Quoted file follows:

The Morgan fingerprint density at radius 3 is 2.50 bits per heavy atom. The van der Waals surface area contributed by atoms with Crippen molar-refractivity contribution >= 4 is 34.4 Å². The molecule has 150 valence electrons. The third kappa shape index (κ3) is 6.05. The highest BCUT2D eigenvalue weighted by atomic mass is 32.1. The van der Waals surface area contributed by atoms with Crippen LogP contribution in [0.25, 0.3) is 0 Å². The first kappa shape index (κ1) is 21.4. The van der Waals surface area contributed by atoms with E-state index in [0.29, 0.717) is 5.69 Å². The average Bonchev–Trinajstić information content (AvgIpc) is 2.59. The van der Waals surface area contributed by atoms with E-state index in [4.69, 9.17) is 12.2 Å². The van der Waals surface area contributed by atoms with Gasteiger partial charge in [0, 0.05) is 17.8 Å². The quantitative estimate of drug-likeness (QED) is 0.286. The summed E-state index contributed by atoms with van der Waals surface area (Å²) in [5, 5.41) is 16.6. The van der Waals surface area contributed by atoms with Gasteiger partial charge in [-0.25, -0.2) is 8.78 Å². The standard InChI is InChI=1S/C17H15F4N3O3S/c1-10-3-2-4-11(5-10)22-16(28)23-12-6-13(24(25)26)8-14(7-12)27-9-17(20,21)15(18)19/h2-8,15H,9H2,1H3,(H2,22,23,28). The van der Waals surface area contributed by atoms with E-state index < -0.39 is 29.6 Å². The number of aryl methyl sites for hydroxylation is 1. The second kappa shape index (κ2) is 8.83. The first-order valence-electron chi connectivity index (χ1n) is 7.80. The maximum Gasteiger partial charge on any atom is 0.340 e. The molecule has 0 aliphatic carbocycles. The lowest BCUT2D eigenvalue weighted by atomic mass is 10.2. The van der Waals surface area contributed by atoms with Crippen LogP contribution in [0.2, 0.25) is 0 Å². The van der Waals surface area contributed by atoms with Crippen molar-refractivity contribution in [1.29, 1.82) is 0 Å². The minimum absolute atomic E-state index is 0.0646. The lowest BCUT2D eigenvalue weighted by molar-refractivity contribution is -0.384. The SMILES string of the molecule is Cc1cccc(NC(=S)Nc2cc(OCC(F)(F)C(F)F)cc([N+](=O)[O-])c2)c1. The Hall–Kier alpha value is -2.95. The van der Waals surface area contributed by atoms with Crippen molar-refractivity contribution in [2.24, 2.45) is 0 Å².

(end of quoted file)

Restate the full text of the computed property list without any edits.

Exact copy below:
The Morgan fingerprint density at radius 3 is 2.50 bits per heavy atom. The van der Waals surface area contributed by atoms with Crippen molar-refractivity contribution >= 4 is 34.4 Å². The molecule has 150 valence electrons. The third kappa shape index (κ3) is 6.05. The highest BCUT2D eigenvalue weighted by atomic mass is 32.1. The van der Waals surface area contributed by atoms with Crippen LogP contribution in [0.25, 0.3) is 0 Å². The first kappa shape index (κ1) is 21.4. The van der Waals surface area contributed by atoms with E-state index in [0.29, 0.717) is 5.69 Å². The average Bonchev–Trinajstić information content (AvgIpc) is 2.59. The van der Waals surface area contributed by atoms with E-state index in [4.69, 9.17) is 12.2 Å². The van der Waals surface area contributed by atoms with Gasteiger partial charge in [0, 0.05) is 17.8 Å². The quantitative estimate of drug-likeness (QED) is 0.286. The summed E-state index contributed by atoms with van der Waals surface area (Å²) in [5, 5.41) is 16.6. The van der Waals surface area contributed by atoms with Gasteiger partial charge in [-0.25, -0.2) is 8.78 Å². The standard InChI is InChI=1S/C17H15F4N3O3S/c1-10-3-2-4-11(5-10)22-16(28)23-12-6-13(24(25)26)8-14(7-12)27-9-17(20,21)15(18)19/h2-8,15H,9H2,1H3,(H2,22,23,28). The van der Waals surface area contributed by atoms with E-state index < -0.39 is 29.6 Å². The number of aryl methyl sites for hydroxylation is 1. The second kappa shape index (κ2) is 8.83. The first-order valence-electron chi connectivity index (χ1n) is 7.80. The maximum Gasteiger partial charge on any atom is 0.340 e. The molecule has 0 aliphatic carbocycles. The lowest BCUT2D eigenvalue weighted by atomic mass is 10.2. The van der Waals surface area contributed by atoms with Crippen LogP contribution in [0.2, 0.25) is 0 Å². The van der Waals surface area contributed by atoms with Crippen molar-refractivity contribution in [1.29, 1.82) is 0 Å². The minimum absolute atomic E-state index is 0.0646. The lowest BCUT2D eigenvalue weighted by molar-refractivity contribution is -0.384. The SMILES string of the molecule is Cc1cccc(NC(=S)Nc2cc(OCC(F)(F)C(F)F)cc([N+](=O)[O-])c2)c1. The Hall–Kier alpha value is -2.95. The van der Waals surface area contributed by atoms with Crippen molar-refractivity contribution in [2.24, 2.45) is 0 Å².